Without apologies, hesitation, or regret, I admit that I am a full out Roots fan. This review may/may not be tempered with bias. You all have read a good amount of my reviews and should know by now that I am pretty objective…I hope, cause I have given some stuff good/great ratings even while I haven’t listened to that particular album again cause it’s not my type of music. This CD however, I have been anticipating for quite a while. Let’s go.
The Pow Wow
A really dope ass intro.
Rising Down (Hum Drum)
Featuring Mos Def & Styles P; Produced Questlove
After the extra amped intro, the methodical beat comes on and Mos Def lets you know the dark imagery that is on his mind. Talk of Jena, conflict diamonds, and other images that cloud his mind. Black Thought ads to the content with global warming talk, environmental concerns, and pontifications on the stress of working a “JOB”. Styles P finishes off with the imagery of the hood and the state of the world in general. Those who think Hip-Hop is dead; I present to you, Rising Down. Hip-Hop is alive and well.
Featuring Dice Raw, Peedi Peedi, & DJ Jazzy Jeff; Produced by The Roots & RItz Reynolds
I think I just broke my damn neck. Synth, Drums, and flow, period. It’s a throwback to an earlier sound of Hip-Hop, kinda like Deep Cover or something similar. t works. Dice Raw and Peedi Peedi definitely make the most of the appearance. Peedi Peedi’s sound and cadence are just dope.
Wow, Black Thought at 15? (thus the name). It’s more an interlude clockin’ in at less than a minute, but it’s an interesting look at the evidence then.
75 Bars (Black’s Reconstruction)
Produced by Questlove
No hook, no problem. While other emcees and rappers ask for loyalty for the ability to flow with no hook, Thought does it routinely. This song is probably one of my favorite songs of all time, already. ?uest destroys the drums and Thought brings unrelenting napalm to this fiery track. The video is as dope as the song. Now, I am in traction because I kept noddin’ with my already broke neck.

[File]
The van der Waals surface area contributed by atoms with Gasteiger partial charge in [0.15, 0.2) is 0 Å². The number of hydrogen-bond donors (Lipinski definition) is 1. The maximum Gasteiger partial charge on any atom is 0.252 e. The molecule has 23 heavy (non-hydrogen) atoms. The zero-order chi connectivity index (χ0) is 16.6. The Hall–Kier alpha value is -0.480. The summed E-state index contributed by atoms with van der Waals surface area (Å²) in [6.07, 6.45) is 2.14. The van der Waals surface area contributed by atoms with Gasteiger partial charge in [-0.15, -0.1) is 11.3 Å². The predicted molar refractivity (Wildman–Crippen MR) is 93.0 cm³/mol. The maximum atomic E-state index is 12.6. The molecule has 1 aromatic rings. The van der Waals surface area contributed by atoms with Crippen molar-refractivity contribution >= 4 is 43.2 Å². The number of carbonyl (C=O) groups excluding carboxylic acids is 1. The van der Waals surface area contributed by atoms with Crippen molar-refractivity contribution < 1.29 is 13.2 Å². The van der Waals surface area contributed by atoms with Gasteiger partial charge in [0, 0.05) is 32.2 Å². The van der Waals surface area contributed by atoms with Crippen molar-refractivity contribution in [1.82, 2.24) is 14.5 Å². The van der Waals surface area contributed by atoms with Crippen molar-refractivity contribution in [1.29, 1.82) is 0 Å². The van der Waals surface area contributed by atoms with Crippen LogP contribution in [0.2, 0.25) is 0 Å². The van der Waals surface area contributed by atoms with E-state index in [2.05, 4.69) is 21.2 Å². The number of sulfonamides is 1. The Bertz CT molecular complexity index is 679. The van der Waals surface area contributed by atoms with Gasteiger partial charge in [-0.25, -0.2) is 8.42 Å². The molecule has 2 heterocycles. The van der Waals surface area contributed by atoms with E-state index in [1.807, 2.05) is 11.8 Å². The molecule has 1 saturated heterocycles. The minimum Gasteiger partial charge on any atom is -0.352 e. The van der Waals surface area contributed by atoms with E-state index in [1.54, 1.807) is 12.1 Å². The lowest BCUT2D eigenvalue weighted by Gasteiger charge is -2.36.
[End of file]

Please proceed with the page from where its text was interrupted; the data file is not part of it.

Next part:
Produced by The Roots, Tahir Jamal, Radji Mateen, & Khari Mateen
Interlude or intro to next track
Featuring Truck North & Saigon; Produced by The Roots & Khari Mateen
Mr. Mixtape, Saigon, is here with Thought over a more melodic track that still keeps it raw as hell. Saigon attacks this beat and seems to assert his feeling that he is relevant as any other emcee that gets more play than he, and ending the verse with fuck you was the !!!! to his verse. This song is a real psychological look at behavior and environment. I dig this song a lot.
I Will Not Apologize
Featuring P.O.R.N., Dice Raw, & Talib Kweli; Produced by The Roots & Richard Nichols
As an older sounding beat with synths reminiscent of The Chronic, this is a lot funkier than I would have expected to hear. Sometimes simplicity really IS the best, I dig it. The hook is something I think we should all chant at our 9-5. I cannot apologize (I will not apologize) / I will not apologize ( I will not apologize) / This for all of my peoples who understand and truly recognize / Some won’t get it and for that, I won’t apologize.
I Can’t Help It
Featuring Malik B., P.O.R.N., Mercedes Martinez, & Dice Raw; Produced by The Roots & Richard Nichols
Welcome back Malik. This shit is another dope one. I think like most of the album to most folks, it will take a few spins to appreciate fully. All the rappers come correct and Porn seems to want to make the most of all his cameos. Good shit. The way the song ends is like finding that 20 when you are doing laundry. GOOD UNEXPECTED BONUS.